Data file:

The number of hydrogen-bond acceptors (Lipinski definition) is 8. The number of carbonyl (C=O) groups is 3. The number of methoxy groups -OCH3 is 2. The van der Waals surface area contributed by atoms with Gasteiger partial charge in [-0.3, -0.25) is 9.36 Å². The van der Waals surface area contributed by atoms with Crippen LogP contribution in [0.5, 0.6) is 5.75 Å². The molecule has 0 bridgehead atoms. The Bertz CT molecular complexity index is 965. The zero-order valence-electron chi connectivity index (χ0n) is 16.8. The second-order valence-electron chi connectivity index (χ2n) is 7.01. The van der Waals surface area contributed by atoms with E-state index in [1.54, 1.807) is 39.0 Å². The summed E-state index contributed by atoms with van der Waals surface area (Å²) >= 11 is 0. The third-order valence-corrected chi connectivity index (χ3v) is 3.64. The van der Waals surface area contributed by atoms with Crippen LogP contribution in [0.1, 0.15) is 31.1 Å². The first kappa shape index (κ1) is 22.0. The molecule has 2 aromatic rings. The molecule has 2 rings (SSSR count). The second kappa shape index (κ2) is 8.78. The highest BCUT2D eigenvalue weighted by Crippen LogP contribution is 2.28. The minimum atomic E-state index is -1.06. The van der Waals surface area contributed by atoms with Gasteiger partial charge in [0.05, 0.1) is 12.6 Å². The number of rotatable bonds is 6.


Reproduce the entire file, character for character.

The number of hydrogen-bond acceptors (Lipinski definition) is 8. The number of carbonyl (C=O) groups is 3. The number of methoxy groups -OCH3 is 2. The van der Waals surface area contributed by atoms with Gasteiger partial charge in [-0.3, -0.25) is 9.36 Å². The van der Waals surface area contributed by atoms with Crippen LogP contribution in [0.5, 0.6) is 5.75 Å². The molecule has 0 bridgehead atoms. The Bertz CT molecular complexity index is 965. The zero-order valence-electron chi connectivity index (χ0n) is 16.8. The second-order valence-electron chi connectivity index (χ2n) is 7.01. The van der Waals surface area contributed by atoms with E-state index in [1.54, 1.807) is 39.0 Å². The summed E-state index contributed by atoms with van der Waals surface area (Å²) >= 11 is 0. The third-order valence-corrected chi connectivity index (χ3v) is 3.64. The van der Waals surface area contributed by atoms with Crippen LogP contribution in [0.1, 0.15) is 31.1 Å². The first kappa shape index (κ1) is 22.0. The molecule has 2 aromatic rings. The molecule has 2 rings (SSSR count). The second kappa shape index (κ2) is 8.78. The highest BCUT2D eigenvalue weighted by Crippen LogP contribution is 2.28. The minimum atomic E-state index is -1.06. The van der Waals surface area contributed by atoms with Gasteiger partial charge in [0.05, 0.1) is 12.6 Å². The number of rotatable bonds is 6.